Bookshelf: Best Television Plays (1956)

Bookshelf is a monthly column examining printed matter relating to television. While I love watching TV, I also love reading about it, from tie-in novels to TV Guides, from vintage television magazines to old newspaper articles. Bookshelf is published on the second Thursday of each month.

Best Television Plays
Edited by Gore Vidal
First Published in 1956
Published by Ballantine Books, Inc.
185 Pages

A family member stumbled upon this book while on vacation and gave it to me as a Christmas present. I can’t imagine there are a lot of people who would have been thrilled to receive a copy of Best Television Plays. I was certainly was and promptly announced I would be reviewing it at my blog as soon as possible. It includes “eight complete one-hour dramas by television’s outstanding writers.” The eight writers in question are listed on the front cover; the plays (or episodes) are listed on the back cover.

The dramas reprinted in Best Television Plays originally aired between 1953 and 1955 during the Golden of Age of Television as part of Philco Television Playhouse, Studio One, or Goodyear Television Playhouse.

Here’s a list of the eight dramas:

“The Mother”
Paddy Chayefsky
Philco Television Playhouse
April 4th, 1954

“Thunder on Sycamore Street”
Reginald Rose
Studio One
March 14th, 1954

“My Lost Saints”
Tad Mosel
Goodyear Television Playhouse
March 13th, 1955

“Man on the Mountaintop”
Robert Alan Aurthur
Philco Television Playhouse
October 17th, 1954

“A Young Lady of Property”
Horton Foote
Philco Television Playhouse
April 5th, 1953

“The Strike”
Rod Serling
Studio One
June 7th, 1954

“The Rabbit Trap”
J.P. Miller
Goodyear Television Playhouse
February 13th, 1955

“Visit to a Small Planet”
Gore Vidal
Goodyear Television Playhouse
May 8th, 1955

I must admit that I was only familiar with six of these writers. The two names I didn’t recognize right away were Robert Alan Aurthur and J.P. Miller. Once I looked them up, however, I realized I knew more about their work than I thought.

Scan of the front cover of the 1955 Ballantine Books anthology Best Television Plays.
Front cover to Best Television Plays – Copyright 1956 Ballantine Books, Inc.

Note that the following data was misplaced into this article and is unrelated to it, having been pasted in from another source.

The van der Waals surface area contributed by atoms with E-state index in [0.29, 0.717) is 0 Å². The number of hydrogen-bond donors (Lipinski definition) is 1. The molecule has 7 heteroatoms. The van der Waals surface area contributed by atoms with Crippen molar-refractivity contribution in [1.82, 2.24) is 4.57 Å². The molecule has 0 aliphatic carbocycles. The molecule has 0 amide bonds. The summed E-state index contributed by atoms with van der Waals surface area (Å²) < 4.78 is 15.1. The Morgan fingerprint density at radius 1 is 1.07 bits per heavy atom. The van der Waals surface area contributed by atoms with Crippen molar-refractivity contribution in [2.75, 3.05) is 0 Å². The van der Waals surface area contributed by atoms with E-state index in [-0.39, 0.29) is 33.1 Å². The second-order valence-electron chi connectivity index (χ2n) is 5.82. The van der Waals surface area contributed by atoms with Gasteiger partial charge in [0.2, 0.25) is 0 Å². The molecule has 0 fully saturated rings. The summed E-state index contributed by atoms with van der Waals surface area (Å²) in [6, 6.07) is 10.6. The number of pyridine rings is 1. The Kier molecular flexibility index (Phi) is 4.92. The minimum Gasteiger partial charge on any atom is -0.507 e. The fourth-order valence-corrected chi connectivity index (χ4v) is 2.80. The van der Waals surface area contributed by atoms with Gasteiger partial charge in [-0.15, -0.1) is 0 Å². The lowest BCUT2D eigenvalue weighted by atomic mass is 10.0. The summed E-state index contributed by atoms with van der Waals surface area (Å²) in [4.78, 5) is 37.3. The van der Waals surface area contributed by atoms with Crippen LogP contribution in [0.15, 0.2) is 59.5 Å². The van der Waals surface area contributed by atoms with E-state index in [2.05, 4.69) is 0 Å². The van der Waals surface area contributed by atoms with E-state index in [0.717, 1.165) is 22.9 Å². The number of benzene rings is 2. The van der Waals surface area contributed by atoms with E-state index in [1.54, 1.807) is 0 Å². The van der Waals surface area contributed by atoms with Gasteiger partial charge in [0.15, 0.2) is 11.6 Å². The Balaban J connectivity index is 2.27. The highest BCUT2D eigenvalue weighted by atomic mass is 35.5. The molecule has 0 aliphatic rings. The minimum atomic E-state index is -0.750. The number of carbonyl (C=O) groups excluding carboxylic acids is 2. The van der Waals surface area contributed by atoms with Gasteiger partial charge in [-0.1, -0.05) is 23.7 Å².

Gore Vidal, whose “Visit to a Small Planet” is one of the dramas reprinted, edited Best Television Plays but there’s no introduction or any explanation of what sort of editing was required. There is the following notice on the back cover:

Each of these plays has won enthusiastic praise from critics and has been discussed by millions of Americans. In presenting them in a reading edition, the authors have expanded stage directions and descriptions of settings and characters to make the plays more enjoyable to the reader.

In other words, Best Television Plays doesn’t contain reproductions of actual scripts. That’s too bad because it means the book isn’t really useful the way an actual copy of the script might be. It can’t be used to compare an early draft to the final draft or the final draft to what ultimately aired. The book was no doubt aimed at the sort of readers who both attended plays and watched live dramas on television. At a time when repeats were unheard of, having eight dramas compiled in a book was the next best thing.

I only have access to one of the eight dramas–Rod Serling’s “The Strike,” which was included in the Archive of American Television Presents Studio One DVD collection released in 2008. I watched portions of the episode to compare to the version reprinted in Best Television Plays. Much of the dialogue is close to but not quite verbatim. There are slight differences here and there but everything is basically accurate. There were multiple lines of dialogue spoken on screen that aren’t in the book and vice versa.

The “expanded stage directions and descriptions of settings and characters” in the book are often wrong. For example, the description indicates a character is smoking but he isn’t in the episode that aired. Or a character is described as standing in front of a window but is actually sitting at a table. There are also several instances in which added description would have been useful for someone reading the play rather than watching it on television.

Scan of the back cover of the 1955 Ballantine Books anthology Best Television Plays.
Back cover to Best Television Plays – Copyright 1956 Ballantine Books, Inc.

I don’t know if I would recommend Best Television Plays to anyone–not even passionate fans of the Golden Age of Television or aspiring scriptwriters hoping to learn from early masters of the craft. Because these are “reading editions” of television dramas and not scripts, they’re too different to be useful as examples or research material.

I suppose if someone is obsessed with watching one of the eight dramas but isn’t able to, reading a slightly expanded version of it might be enjoyable. What might be interesting would be to compare the shooting script for one of these dramas to the version found in Best Television Plays and then compare those to the television version.

I will say that after reading Gore Vidal’s “Visit to a Small Planet” I now really want to see the Goodyear Television Playhouse broadcast.

See Also:

In October 2014, I reviewed Doug Allen’s 1946 book How to Write for Television, which reprinted six television scripts from 1944 and 1945.


3 Comments

  • Marty McKee says:

    Well, now I know two copies of the book exist, because I have the other one.

  • Tony says:

    Just out of curiosity, I checked to see if this was available at my “go to” site for obscure books, Open Library (openlibrary.org). Sure enough, it’s there and can be checked out and read online or downloaded as a PDF or EPUB file.

  • rick johnson says:

    I believe had this book ore one like it in an Eiighth grade English class in the 195-66 school year.

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